Last month, the White House forcefully denied reports that it tried to bar Yates from testifying before the House panel. FBI Director James Comey and NSA Director Mike Rogers, which the committee mistakenly called the national security advisor, were invited to return for a closed hearing the same day.
Late last month, Intelligence Chairman Devin Nunes abruptly canceled that public hearing, at which Obama administration's Director of National Intelligence James Clapper, CIA Director John Brennan, and acting Attorney General Sally Yates all had agreed to testify publicly on what they knew about Russia's tampering in the 2016 presidential election. Yates was also the person who went to White House Counsel Donald McGahn and told him that routine intelligence surveillance into Russian communications showed that former National Security Adviser Mike Flynn had discussed Obama-era sanctions with Russian Ambassador Sergey Kislyak. At that hearing, Comey confirmed for the first time that the FBI was investigating possible ties between Trump's presidential campaign and Russian Federation as Moscow sought to influence the election. A planned closed hearing with Comey and Rogers also was put off. He also testified that there's no evidence to support the president's allegation that Obama "wiretapped" Trump Tower previous year.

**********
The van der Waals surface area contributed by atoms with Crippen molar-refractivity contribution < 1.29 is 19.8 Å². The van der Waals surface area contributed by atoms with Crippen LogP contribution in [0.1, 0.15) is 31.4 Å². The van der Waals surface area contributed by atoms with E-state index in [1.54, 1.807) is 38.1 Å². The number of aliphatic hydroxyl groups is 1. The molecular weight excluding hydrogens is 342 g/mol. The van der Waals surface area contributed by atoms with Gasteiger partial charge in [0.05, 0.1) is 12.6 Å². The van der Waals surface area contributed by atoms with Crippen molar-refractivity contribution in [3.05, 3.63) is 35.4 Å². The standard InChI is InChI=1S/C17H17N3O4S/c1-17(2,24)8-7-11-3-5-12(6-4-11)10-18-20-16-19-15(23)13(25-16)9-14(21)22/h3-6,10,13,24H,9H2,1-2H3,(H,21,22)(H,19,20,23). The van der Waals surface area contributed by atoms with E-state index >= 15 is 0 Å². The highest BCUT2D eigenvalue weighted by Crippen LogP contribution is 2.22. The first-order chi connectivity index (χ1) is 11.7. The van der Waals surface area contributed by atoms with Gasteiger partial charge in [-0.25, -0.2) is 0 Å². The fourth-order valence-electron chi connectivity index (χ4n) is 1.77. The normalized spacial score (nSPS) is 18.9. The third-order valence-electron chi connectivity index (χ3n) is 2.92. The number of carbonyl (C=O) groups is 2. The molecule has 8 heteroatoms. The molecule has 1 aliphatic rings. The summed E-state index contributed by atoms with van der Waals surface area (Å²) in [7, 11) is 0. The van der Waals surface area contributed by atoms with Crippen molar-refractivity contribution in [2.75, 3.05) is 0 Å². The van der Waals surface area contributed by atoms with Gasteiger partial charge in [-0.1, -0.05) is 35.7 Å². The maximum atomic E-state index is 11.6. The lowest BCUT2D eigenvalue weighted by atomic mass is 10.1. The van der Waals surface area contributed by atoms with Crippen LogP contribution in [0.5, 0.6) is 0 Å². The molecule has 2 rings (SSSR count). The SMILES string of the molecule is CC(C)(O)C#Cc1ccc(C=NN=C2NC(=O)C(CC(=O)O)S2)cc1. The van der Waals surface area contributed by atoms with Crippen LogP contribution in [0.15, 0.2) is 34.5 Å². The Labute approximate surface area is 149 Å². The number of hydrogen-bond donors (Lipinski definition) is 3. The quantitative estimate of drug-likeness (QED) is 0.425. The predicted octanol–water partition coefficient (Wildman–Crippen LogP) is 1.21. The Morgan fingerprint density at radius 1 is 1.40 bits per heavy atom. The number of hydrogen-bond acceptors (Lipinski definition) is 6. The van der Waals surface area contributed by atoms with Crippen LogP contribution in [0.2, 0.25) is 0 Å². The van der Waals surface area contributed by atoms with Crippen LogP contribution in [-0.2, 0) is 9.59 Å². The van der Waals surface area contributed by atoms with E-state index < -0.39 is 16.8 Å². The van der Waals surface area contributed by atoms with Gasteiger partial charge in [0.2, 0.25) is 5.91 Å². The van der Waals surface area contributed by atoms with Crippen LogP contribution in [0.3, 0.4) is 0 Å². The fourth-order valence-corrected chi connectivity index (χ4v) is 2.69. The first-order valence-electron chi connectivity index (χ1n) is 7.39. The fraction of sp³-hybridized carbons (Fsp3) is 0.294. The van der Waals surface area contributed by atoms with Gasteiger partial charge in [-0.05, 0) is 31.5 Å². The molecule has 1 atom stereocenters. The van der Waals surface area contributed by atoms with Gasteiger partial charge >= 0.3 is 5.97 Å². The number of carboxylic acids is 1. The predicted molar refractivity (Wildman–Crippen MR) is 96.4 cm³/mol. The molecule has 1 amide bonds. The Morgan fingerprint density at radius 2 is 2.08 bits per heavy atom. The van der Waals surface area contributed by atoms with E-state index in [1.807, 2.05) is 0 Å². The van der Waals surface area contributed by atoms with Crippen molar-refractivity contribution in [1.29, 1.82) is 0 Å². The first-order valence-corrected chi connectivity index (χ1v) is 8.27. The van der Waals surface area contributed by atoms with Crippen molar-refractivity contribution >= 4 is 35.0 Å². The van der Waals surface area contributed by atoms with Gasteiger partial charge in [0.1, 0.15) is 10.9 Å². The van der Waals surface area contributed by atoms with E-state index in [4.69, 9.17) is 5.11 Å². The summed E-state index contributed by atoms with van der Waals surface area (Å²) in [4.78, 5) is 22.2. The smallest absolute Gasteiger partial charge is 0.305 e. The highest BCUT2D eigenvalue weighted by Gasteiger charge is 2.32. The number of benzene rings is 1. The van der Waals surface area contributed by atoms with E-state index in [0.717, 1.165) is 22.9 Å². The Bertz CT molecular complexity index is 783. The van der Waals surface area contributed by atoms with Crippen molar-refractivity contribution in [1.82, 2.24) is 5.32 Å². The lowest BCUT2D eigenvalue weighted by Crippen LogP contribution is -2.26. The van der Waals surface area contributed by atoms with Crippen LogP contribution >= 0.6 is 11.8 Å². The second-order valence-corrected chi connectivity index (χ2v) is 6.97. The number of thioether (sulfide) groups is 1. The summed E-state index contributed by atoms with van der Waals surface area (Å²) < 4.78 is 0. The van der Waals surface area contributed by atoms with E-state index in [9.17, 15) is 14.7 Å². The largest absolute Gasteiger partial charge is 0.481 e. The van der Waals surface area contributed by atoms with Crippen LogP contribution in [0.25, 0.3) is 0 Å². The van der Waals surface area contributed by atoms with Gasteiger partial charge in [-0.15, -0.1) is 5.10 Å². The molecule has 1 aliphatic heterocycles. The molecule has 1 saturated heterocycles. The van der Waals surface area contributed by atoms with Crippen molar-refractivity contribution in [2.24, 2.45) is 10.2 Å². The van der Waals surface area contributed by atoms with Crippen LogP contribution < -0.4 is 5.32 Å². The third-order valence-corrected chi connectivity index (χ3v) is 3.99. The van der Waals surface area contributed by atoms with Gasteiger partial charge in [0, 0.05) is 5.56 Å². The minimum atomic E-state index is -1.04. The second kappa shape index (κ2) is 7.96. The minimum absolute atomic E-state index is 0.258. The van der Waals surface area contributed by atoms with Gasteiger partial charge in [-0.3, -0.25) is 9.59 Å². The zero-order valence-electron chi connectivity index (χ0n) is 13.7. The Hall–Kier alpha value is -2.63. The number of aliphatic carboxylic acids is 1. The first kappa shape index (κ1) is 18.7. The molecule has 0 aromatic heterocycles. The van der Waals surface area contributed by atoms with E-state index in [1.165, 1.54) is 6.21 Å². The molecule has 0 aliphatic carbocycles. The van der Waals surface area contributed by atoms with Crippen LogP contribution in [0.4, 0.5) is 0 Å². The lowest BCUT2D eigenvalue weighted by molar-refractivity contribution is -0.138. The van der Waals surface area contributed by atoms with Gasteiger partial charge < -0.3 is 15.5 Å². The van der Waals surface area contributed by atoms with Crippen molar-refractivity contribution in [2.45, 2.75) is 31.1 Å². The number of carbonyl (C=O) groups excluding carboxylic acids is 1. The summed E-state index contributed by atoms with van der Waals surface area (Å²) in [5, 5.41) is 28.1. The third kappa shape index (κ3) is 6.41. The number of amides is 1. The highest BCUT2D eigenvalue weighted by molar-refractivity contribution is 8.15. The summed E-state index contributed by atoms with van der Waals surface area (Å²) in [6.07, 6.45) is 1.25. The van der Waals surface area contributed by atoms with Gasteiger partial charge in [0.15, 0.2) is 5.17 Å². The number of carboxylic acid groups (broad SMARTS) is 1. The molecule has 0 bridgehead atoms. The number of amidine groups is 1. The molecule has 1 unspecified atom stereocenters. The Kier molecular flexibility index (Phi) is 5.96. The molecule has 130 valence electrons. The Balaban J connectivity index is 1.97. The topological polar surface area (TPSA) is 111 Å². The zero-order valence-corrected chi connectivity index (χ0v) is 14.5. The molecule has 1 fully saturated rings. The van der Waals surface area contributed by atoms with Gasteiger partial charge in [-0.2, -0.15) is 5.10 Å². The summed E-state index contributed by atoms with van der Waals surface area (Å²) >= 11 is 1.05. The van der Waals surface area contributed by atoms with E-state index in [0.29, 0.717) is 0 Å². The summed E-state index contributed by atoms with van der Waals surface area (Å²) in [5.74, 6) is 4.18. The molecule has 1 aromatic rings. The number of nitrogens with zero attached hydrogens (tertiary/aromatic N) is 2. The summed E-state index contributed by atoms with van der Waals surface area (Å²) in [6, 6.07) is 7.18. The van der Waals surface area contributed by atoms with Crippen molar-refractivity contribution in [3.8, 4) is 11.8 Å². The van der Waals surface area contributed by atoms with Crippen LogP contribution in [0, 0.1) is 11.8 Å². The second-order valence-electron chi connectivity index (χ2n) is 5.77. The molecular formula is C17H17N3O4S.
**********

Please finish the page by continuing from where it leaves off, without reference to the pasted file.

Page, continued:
But partisan differences persist: Democrats want to focus on the finding of US intelligence agencies that Russian Federation meddled in the election to help Donald Trump win, while some Republicans agree with Trump that the real issue is whether Obama's administration spied on Trump's campaign and leaked what they found.
"Back on track", tweeted congressman Adam Schiff, the panel's top Democrat, noting he sent the letters along with Conaway.
Nunes was a supporter of Trump's campaign and a member of his transition team.
The Senate Intelligence Committee is conducting a separate, similar investigation.
An attorney for Yates alleged that the Justice Department was guidance on what Yates could say about conversations she had with Trump - conversations the department indicated could be covered by executive privilege, then deferred to the White House, according to published correspondance.
In January, US intelligence chiefs said Russian President Vladimir Putin had masterminded the hacking and disinformation campaign that aimed to damage Trump's rival Hillary Clinton and tip the vote in favor of the real estate magnate.
At this point they are a long way from scheduling interviews or hearings with any principal witnesses from either the Obama or Trump administrations, the official said.